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Let $f(x)$ be a continuous function in $[0,1]$ and differentiable in $(0,1)$ such that $f(1) = 0$

Prove that there is $x_0\in(0,1)$ such that $x_0\cdot f'(x_0) + f(x_0) = 0$

My attempt -

I really couldn't make much progress but it does feel to me like some kind of Lagrange Theorem manipulation. i tried some kind of messing around, and could only prove that there exists $x_0$ such that - $$f'(x_0) = -f(0)$$

Any hints ?

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    $\begingroup$ Hint: put $g(x)=xf(x)$. $\endgroup$ – Kelenner Dec 30 '17 at 17:29
  • $\begingroup$ Use an integrating factor.. $\endgroup$ – Cameron Williams Dec 30 '17 at 17:35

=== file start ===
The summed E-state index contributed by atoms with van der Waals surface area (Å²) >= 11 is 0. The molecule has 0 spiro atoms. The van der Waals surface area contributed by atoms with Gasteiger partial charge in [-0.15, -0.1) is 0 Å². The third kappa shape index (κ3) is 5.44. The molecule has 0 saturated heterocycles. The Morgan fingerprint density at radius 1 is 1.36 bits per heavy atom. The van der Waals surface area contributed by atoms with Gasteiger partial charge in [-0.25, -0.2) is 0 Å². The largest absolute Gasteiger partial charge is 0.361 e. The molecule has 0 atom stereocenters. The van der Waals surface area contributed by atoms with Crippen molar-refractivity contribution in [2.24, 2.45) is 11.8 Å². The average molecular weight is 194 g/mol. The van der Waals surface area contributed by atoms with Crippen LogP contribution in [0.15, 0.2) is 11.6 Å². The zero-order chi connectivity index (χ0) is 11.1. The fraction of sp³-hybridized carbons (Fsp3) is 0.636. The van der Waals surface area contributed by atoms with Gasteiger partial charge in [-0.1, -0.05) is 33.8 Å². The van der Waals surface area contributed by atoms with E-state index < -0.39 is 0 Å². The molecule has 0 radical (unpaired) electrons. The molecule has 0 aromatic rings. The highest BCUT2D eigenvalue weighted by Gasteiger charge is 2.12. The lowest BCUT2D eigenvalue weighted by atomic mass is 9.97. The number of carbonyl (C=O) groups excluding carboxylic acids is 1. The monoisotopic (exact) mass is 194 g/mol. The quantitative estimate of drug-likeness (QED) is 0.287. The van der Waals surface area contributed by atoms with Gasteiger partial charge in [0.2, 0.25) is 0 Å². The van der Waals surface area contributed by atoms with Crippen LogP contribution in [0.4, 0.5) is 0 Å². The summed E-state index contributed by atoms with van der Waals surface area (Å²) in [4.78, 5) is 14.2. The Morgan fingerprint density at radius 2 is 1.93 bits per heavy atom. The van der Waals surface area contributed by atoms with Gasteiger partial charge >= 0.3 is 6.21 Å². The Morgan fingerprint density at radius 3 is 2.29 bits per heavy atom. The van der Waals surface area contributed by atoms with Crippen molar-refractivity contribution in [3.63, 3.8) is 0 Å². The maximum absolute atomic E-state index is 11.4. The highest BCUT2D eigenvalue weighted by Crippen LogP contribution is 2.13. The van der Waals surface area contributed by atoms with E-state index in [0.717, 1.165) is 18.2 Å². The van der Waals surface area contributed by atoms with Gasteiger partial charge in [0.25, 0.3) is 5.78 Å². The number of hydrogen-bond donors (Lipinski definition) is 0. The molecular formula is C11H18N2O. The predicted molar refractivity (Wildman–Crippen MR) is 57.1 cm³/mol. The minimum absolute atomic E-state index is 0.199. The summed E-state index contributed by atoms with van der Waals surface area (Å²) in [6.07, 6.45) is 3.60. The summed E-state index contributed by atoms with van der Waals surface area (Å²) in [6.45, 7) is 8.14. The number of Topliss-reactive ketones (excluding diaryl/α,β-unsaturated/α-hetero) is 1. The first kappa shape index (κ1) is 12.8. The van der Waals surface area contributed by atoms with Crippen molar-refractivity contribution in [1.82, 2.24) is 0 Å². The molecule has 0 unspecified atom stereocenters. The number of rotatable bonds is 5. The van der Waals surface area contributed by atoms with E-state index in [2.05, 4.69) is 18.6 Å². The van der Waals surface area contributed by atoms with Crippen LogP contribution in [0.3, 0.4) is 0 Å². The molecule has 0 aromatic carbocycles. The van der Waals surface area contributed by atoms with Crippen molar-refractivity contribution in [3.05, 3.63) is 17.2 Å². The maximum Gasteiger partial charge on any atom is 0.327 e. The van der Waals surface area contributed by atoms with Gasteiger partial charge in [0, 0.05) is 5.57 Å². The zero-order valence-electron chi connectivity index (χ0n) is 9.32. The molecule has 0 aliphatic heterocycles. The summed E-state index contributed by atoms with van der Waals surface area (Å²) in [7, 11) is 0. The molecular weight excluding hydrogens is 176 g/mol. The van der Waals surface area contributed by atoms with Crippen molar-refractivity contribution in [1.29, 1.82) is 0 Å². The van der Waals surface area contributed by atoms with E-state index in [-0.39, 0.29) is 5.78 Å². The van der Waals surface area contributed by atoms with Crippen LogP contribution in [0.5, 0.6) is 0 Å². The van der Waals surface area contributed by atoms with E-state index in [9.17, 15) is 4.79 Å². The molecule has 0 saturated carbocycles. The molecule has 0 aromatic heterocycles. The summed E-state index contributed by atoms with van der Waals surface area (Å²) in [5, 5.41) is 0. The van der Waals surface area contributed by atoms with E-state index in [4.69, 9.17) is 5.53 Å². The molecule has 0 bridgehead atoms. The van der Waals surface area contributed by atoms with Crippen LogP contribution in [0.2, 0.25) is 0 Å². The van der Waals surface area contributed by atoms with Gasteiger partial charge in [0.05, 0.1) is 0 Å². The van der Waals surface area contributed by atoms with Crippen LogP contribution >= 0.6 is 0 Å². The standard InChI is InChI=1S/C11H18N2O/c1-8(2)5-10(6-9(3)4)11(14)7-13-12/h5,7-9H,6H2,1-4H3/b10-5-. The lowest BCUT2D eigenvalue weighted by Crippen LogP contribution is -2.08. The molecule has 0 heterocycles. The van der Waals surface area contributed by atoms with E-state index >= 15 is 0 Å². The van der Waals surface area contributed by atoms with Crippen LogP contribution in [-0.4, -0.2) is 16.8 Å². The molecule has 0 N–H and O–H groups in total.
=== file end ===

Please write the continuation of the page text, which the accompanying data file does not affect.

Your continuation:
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Apply Rolle's theorem to $g(x) = xf(x)$ on the interval $[0 , 1]$ and use product rule to find $g'(x)$.

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  • $\begingroup$ Hey Mohammad! In the future, you should endeavor to use MathJax in your answers to make them easier to read. In your case, converting to MathJax is as simple as enclosing your mathematical expressions in dollars signs (e.g. $g(x) = xf(x)$) $\endgroup$ – eepperly16 Dec 30 '17 at 18:14
  • $\begingroup$ Thanks, I am learning about it. $\endgroup$ – Mohammad Riazi-Kermani Dec 30 '17 at 19:21
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as @Kelenner pointed out in a comment

if you put $g(x) = xf(x)$

what you want to show is equivalent to showing that $\exists x_0 \; g'(x_0)=0$

also you have that $g(0) = 0$ and $g(1) = f(1) = 0$

then according to the Mean value theorem there exists $x_0 \in (0,1)$ such that $ g'(x_0) = x_0\cdot f'(x_0) + f(x_0) = 0$

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